(Phys.org) —Hydraulic power generation endangers fish downstream of dams due to reservoirs and the release of large amounts of water. The increasing energy demand could further intensify this phenomenon. A doctoral student at EPFL has developed shelters that allow fish populations to find refuge during periods of intense fluctuation.
One third of the energy produced in Switzerland comes from hydroelectric power plants, which means that over a thousand kilometers of waterways are exploited to generate electricity. What's more, these production levels are expected to rise with the end of nuclear power.
By holding and releasing large amounts of water, dams cause significant variations in water depth and velocity. These swells effect the flora and fauna on which young trout feed. The high speed of the flow also dredges the riverbed by removing the gravel that fish latch onto, leaving only large stones behind. When their habitat is dramatically changed and continues to undergo sudden and repeated changes, they can no longer migrate.
Water Quality Indicator
In collaboration with EAWAG, Jean-Marc Ribi, a doctoral student in the Laboratory of Hydraulic Constructions (LCH) and professor at the College of Engineering and Architecture of Fribourg, has devised a way to protect young trout. He developed recesses to be installed in the banks of channeled rivers. These deep lateral alcoves, each roughly 15 meters long, provide tranquility for their guests. Installed in a staggered configuration along one kilometer downstream of dams, these shelters could save endangered wildlife. "Taking an interest in the well-being of the fish might seem trivial, but fish provide a valuable indicator of water quality."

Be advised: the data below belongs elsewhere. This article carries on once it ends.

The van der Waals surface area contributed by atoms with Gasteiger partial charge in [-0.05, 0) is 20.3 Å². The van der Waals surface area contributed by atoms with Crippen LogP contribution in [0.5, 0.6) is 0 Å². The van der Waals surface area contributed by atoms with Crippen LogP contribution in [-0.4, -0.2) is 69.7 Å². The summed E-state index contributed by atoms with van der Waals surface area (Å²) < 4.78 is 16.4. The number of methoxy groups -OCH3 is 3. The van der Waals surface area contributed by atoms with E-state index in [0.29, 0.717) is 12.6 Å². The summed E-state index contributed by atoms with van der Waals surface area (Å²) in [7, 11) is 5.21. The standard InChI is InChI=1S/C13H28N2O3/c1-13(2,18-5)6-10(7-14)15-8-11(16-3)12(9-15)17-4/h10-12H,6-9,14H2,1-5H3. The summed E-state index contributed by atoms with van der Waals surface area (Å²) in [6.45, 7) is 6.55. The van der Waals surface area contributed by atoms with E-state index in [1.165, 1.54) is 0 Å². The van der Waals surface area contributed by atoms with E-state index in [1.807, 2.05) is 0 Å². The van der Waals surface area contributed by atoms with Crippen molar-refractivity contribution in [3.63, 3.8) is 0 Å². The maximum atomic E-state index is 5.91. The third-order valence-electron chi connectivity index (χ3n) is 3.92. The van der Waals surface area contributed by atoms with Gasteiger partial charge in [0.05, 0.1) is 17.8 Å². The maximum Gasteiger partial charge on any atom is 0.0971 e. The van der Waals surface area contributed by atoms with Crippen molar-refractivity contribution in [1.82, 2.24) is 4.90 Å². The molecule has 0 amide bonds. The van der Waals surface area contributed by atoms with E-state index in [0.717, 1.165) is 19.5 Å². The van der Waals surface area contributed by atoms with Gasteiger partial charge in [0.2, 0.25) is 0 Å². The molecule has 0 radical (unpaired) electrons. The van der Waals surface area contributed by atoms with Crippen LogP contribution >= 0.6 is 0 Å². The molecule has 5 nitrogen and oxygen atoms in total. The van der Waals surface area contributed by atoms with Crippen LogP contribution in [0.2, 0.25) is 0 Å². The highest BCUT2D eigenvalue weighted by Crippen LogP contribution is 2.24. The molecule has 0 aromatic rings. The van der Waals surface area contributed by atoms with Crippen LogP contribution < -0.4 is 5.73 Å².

The shelters conceived at EPFL also remove another threat: beaching. Unfortunately, if the trout venture near the shore, they can become trapped in water that suddenly becomes shallow. With turbines and successive reservoirs of hydroelectric power plants, the water level can vary drastically several times a day, depending on energy needs. This is one of the important points which must be addressed by hydroelectric companies in order to reduce the amplitude of the fluctuations.
Fish as instinctive hydraulic engineers
Laboratory tests were performed in an old hydroelectric plant in Fribourg. "We needed running and untreated water to raise our group of twenty fish," says Jean-Marc Ribi.
When the first tests were conducted in the canal built for this purpose, only 35% of the young trout chose to hide in the shelter. "We cannot force the fish to choose one passage rather than another, so we had to play around with the animals' natural instincts."
The trout chosen for experimentation reside in mountain streams, so they thrive in water that is fresh and highly oxygenated. Those in the salmon family (brownSalmon trout) swim upstream. If we want to attract them to a saving niche, diversity in water velocity between the river and the shelter is paramount.
12 configurations were tried in the test channel to find the ideal shape. It is characterized by the presence of a central island in the refuge which diverts a fraction of the main flow to form a current that attracts the fish. With this configuration, almost 90% of young trout sought refuge in the shelter.
Researchers must now confirm the proper functioning of these fish shelters in a natural setting. The Thiele River, at the entrance of Yverdon-les-Bains, is being considered as a venue to test this approach in the field.
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